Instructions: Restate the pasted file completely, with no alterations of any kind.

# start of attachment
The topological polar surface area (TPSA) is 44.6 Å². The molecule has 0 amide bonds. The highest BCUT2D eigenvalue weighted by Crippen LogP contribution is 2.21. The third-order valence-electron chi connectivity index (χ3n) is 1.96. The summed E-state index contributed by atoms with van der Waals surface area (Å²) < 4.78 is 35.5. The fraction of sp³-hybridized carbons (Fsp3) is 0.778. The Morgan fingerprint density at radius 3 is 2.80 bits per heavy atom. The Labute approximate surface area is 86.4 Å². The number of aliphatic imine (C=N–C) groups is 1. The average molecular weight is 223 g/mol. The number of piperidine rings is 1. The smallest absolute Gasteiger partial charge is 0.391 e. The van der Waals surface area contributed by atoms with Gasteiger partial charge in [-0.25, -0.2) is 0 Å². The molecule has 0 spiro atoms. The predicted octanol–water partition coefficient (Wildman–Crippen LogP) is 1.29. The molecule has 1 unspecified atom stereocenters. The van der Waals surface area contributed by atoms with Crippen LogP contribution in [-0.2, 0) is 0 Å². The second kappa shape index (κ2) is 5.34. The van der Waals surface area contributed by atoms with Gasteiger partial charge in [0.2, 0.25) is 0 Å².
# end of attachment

The topological polar surface area (TPSA) is 44.6 Å². The molecule has 0 amide bonds. The highest BCUT2D eigenvalue weighted by Crippen LogP contribution is 2.21. The third-order valence-electron chi connectivity index (χ3n) is 1.96. The summed E-state index contributed by atoms with van der Waals surface area (Å²) < 4.78 is 35.5. The fraction of sp³-hybridized carbons (Fsp3) is 0.778. The Morgan fingerprint density at radius 3 is 2.80 bits per heavy atom. The Labute approximate surface area is 86.4 Å². The number of aliphatic imine (C=N–C) groups is 1. The average molecular weight is 223 g/mol. The number of piperidine rings is 1. The smallest absolute Gasteiger partial charge is 0.391 e. The van der Waals surface area contributed by atoms with Gasteiger partial charge in [-0.25, -0.2) is 0 Å². The molecule has 0 spiro atoms. The predicted octanol–water partition coefficient (Wildman–Crippen LogP) is 1.29. The molecule has 1 unspecified atom stereocenters. The van der Waals surface area contributed by atoms with Crippen LogP contribution in [-0.2, 0) is 0 Å². The second kappa shape index (κ2) is 5.34. The van der Waals surface area contributed by atoms with Gasteiger partial charge in [0.2, 0.25) is 0 Å².